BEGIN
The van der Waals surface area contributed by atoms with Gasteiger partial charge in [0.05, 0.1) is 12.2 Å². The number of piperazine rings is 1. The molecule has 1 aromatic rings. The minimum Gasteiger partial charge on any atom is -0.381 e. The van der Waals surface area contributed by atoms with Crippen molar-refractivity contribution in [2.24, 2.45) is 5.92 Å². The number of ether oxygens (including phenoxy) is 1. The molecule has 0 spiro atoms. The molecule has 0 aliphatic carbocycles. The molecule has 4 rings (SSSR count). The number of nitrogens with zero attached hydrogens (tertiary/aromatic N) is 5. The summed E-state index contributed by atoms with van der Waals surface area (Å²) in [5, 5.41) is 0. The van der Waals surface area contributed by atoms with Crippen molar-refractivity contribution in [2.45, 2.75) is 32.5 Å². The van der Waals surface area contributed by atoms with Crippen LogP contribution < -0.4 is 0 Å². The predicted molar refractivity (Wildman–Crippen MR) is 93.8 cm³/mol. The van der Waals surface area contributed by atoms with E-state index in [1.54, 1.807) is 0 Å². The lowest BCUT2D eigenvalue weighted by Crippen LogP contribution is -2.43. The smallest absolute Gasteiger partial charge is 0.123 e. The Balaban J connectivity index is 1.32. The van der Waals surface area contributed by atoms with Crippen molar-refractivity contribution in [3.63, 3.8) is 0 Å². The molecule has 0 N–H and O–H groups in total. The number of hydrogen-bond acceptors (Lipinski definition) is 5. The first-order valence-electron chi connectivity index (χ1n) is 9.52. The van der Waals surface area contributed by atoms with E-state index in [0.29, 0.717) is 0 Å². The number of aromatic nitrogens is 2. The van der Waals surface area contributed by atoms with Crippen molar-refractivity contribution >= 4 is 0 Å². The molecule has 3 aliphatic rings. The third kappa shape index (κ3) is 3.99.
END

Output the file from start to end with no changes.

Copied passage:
The van der Waals surface area contributed by atoms with Gasteiger partial charge in [0.05, 0.1) is 12.2 Å². The number of piperazine rings is 1. The molecule has 1 aromatic rings. The minimum Gasteiger partial charge on any atom is -0.381 e. The van der Waals surface area contributed by atoms with Crippen molar-refractivity contribution in [2.24, 2.45) is 5.92 Å². The number of ether oxygens (including phenoxy) is 1. The molecule has 0 spiro atoms. The molecule has 0 aliphatic carbocycles. The molecule has 4 rings (SSSR count). The number of nitrogens with zero attached hydrogens (tertiary/aromatic N) is 5. The summed E-state index contributed by atoms with van der Waals surface area (Å²) in [5, 5.41) is 0. The van der Waals surface area contributed by atoms with Crippen molar-refractivity contribution in [2.45, 2.75) is 32.5 Å². The van der Waals surface area contributed by atoms with Crippen LogP contribution < -0.4 is 0 Å². The predicted molar refractivity (Wildman–Crippen MR) is 93.8 cm³/mol. The van der Waals surface area contributed by atoms with E-state index in [1.54, 1.807) is 0 Å². The lowest BCUT2D eigenvalue weighted by Crippen LogP contribution is -2.43. The smallest absolute Gasteiger partial charge is 0.123 e. The Balaban J connectivity index is 1.32. The van der Waals surface area contributed by atoms with Crippen molar-refractivity contribution in [3.63, 3.8) is 0 Å². The molecule has 0 N–H and O–H groups in total. The number of hydrogen-bond acceptors (Lipinski definition) is 5. The first-order valence-electron chi connectivity index (χ1n) is 9.52. The van der Waals surface area contributed by atoms with E-state index in [0.29, 0.717) is 0 Å². The number of aromatic nitrogens is 2. The van der Waals surface area contributed by atoms with Crippen molar-refractivity contribution >= 4 is 0 Å². The molecule has 3 aliphatic rings. The third kappa shape index (κ3) is 3.99.